Chancellor George Osborne has confirmed that he will deliver a summer Budget that will focus on tackling the deficit and raising productivity.
It will aim to deliver on promises made to “working people” and look at tackling the cost of living.
The Chancellor held a summer Budget in 2010 following the formation of the coalition, though it was regarded as an emergency budget in the circumstances of the post-financial crash.
His first budget was held on 18 March and plan for a second budget this year was predicted in Daily Business on 11 May. It will take place on 8 July.
Speaking outside 11 Downing Street, the chancellor said: “I don’t want to wait to deliver on the commitments we have made to working people,” he said.
“It will continue with the balanced plan we have to deal with our debts, invest in our health service and reform welfare to make work pay.
“But there will also be a laser-like focus on making our economy more productive so we raise living standards across our country.
“We’re going to put Britain into good shape for the long term.”
Mr Osborne, writing today in The Sun, admitted it was “unusual” to have two Budgets in the same year, but he wanted to turn “promises made in the election into a reality”.
Again, Mr Osborne did not specifically outline how the Conservatives plan to fulfil a pledge to cut £12bn in welfare spending but said he wants to make the welfare system “fair for the people who pay for it”.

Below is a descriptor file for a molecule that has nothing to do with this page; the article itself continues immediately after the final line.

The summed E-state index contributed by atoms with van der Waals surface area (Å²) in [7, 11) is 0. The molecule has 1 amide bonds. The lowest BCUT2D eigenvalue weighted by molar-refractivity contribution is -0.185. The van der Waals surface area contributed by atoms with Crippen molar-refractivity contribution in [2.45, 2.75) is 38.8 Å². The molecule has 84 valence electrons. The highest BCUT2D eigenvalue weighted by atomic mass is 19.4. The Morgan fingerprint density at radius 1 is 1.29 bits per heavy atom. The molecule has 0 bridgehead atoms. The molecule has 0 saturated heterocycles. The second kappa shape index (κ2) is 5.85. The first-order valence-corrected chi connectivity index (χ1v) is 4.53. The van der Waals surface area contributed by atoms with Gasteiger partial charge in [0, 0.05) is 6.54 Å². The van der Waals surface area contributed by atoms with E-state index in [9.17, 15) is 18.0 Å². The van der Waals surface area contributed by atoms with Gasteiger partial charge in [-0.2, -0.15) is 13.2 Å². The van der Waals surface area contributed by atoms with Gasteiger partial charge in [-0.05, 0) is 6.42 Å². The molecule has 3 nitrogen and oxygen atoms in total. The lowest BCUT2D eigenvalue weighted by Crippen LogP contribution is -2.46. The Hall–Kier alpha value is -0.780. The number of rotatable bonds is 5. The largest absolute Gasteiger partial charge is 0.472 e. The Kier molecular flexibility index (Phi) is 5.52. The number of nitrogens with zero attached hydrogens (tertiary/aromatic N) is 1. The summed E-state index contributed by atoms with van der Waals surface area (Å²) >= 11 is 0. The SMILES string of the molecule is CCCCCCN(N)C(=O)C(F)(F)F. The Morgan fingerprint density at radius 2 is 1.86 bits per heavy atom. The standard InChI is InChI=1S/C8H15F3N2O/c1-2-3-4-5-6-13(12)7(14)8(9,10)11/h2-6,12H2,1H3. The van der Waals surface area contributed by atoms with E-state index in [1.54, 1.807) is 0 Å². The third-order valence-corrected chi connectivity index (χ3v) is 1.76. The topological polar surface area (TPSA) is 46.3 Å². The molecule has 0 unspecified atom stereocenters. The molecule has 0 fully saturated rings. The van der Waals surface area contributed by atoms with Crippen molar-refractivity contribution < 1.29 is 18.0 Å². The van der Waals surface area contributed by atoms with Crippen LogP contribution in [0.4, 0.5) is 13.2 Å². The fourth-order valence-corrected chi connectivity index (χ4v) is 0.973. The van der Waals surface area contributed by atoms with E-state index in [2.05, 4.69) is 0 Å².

He said: “We will protect the NHS and give it more funding each and every year, while making savings across Whitehall.
“We’ll crack down hard on tax avoidance and aggressive tax planning by the rich – because everyone should pay their fair share.
“We will always protect the most vulnerable, but we also need a welfare system that’s fair to the people who pay for it. If you can work you should be working, so we’ll take the next steps in our benefit reforms to make sure that happens.
“Second, we’ve got to go on helping businesses create jobs in Britain, so we move towards full employment. That means facing a hard truth: in Britain we produce about a quarter less for every hour we work than countries like America or Germany. Fixing that long-running productivity weakness is the big challenge for the next five years.
“So in the Budget we’ll spend less on welfare, and instead invest to create three million more apprenticeships, so that young people can learn a trade, get better jobs and earn more.”